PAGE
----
What Is an IBNR Medical Claim?

Significance Often Under Appreciated

By Dr. David Edward Marcinko; MBA, CMP™


As some Medical Executive-Post readers and subscribers are aware, hospitals that filed bankruptcy recently include: a two-hospital system in Honolulu; one in Pontiac, MI; Trinity Hospital in Erin, Tennessee; Century City Doctors Hospital in Beverly Hills, and four hospital system Hospital Partners of America, in Charlotte.

One can only wonder about the impact of Incurred But Not Reported claims on their plight?  

IBNR Definition

According to the www.CertifiedMedicalPlanner.org, an IBNR claim is a concept that signifies healthcare services have been rendered but not invoiced or recorded by the healthcare provider, clinic, hospital, or organization.

Cause and Affect

IBNRs are usually the result of a commercial prospective payment risk contract between managed care organizations and healthcare providers, an IBNR claim refers to the estimated cost of medical services for which a claim has not been filed, or monitored by an IBNR collection systems or control sheet.

IBNR Types

More formally, IBNRs are a financial accounting of all services that have been performed but, as a result of a short period of time or “lag,” have not been invoiced or recorded. The medical services that will not be collected should be accounted for using the following accrued but not recorded (ABNR) entry:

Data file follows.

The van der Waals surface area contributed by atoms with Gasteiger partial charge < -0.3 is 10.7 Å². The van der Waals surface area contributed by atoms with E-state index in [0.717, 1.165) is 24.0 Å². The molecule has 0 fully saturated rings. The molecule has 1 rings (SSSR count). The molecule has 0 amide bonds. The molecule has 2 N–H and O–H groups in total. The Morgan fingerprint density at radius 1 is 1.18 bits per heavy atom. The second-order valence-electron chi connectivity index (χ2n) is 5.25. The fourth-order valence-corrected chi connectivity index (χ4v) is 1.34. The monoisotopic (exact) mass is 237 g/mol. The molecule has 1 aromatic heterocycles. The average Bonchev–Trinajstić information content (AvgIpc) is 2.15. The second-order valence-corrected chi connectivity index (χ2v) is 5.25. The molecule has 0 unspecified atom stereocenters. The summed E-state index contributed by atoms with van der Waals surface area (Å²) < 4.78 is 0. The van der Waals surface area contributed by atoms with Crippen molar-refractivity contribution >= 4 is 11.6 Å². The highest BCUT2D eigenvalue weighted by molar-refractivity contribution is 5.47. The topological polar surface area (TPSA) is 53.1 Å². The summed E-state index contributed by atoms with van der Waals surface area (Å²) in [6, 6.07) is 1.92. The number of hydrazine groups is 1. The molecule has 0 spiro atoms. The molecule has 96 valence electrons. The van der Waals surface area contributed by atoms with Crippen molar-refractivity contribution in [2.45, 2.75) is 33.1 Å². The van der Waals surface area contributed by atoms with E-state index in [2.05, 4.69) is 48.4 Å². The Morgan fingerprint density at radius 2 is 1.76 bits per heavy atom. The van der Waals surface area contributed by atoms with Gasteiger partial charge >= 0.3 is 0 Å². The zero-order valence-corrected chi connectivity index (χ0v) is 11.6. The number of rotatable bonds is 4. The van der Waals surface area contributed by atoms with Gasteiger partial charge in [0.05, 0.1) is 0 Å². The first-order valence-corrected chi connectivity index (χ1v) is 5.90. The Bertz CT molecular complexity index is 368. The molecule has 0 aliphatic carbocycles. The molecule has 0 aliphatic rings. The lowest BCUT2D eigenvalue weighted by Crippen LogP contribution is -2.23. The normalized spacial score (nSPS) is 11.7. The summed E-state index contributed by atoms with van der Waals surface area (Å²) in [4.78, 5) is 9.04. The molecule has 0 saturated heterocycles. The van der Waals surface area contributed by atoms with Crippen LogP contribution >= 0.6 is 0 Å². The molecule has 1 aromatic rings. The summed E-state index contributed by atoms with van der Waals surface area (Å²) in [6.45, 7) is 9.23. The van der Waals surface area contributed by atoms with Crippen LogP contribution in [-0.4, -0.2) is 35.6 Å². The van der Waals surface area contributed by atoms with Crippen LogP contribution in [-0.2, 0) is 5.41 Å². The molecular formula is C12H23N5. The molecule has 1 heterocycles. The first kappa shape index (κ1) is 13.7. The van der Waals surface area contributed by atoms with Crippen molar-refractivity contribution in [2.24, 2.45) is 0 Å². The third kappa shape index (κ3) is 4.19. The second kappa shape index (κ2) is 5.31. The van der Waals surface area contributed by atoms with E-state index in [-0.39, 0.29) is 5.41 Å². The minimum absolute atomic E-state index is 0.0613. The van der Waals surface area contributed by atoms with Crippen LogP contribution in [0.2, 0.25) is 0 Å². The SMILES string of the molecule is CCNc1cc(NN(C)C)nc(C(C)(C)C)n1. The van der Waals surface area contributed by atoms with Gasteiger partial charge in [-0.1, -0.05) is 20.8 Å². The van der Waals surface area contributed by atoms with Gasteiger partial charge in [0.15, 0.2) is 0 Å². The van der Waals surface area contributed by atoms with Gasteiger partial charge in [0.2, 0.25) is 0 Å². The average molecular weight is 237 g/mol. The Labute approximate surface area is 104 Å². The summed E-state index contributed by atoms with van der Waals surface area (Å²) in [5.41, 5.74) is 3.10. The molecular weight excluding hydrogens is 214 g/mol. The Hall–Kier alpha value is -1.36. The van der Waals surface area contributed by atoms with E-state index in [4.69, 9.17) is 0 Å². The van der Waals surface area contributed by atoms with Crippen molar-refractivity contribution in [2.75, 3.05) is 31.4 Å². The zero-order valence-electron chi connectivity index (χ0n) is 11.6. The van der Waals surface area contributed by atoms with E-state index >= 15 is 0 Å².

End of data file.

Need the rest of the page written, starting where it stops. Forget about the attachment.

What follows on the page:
Debit — accrued payments to medical providers or healthcare entity

Credit — IBNR accrual account


An example of an IBNR is hospital Coronary Artery Bypass Graft [CABG] surgery for a managed care plan member. Out of the capitated or prospective payment funds, the surgeon and/or healthcare organization has to pay for all related physical and respirator therapy, and rehabilitation services, as well as ancillary providers, drugs, and durable medical equipment [DME], as contractually obligated. This may also include complication diagnosis and extensive follow-up treatment.

Accordingly, the health plan will not be completely billed until several weeks, months, or quarters later or even further downstream in the reporting year after the patient is discharged. In order to accurately project the health plan’s financial liability, however, the health plan and hospital must estimate the cost of care based on past expenses.

Accounting Cost Controls

Since the identification and control of costs are paramount in financial healthcare management, an IBNR reserve fund (an interest bearing account) must be set up for claims that reflect services already delivered but, for whatever reason, not yet reimbursed.

From the accounting perspective, IBNR is accrued as an expense and is related as a short-term liability each fiscal month or accounting period.

Otherwise, the organization may not be able to pay the claim, if the associated revenue has already been spent. The proper handling of these “bills in the pipeline” is crucial for proactive providers and health organizations that are exploring arrangements that put them in the role of adjudicating claims or operating in a sub-capitated system.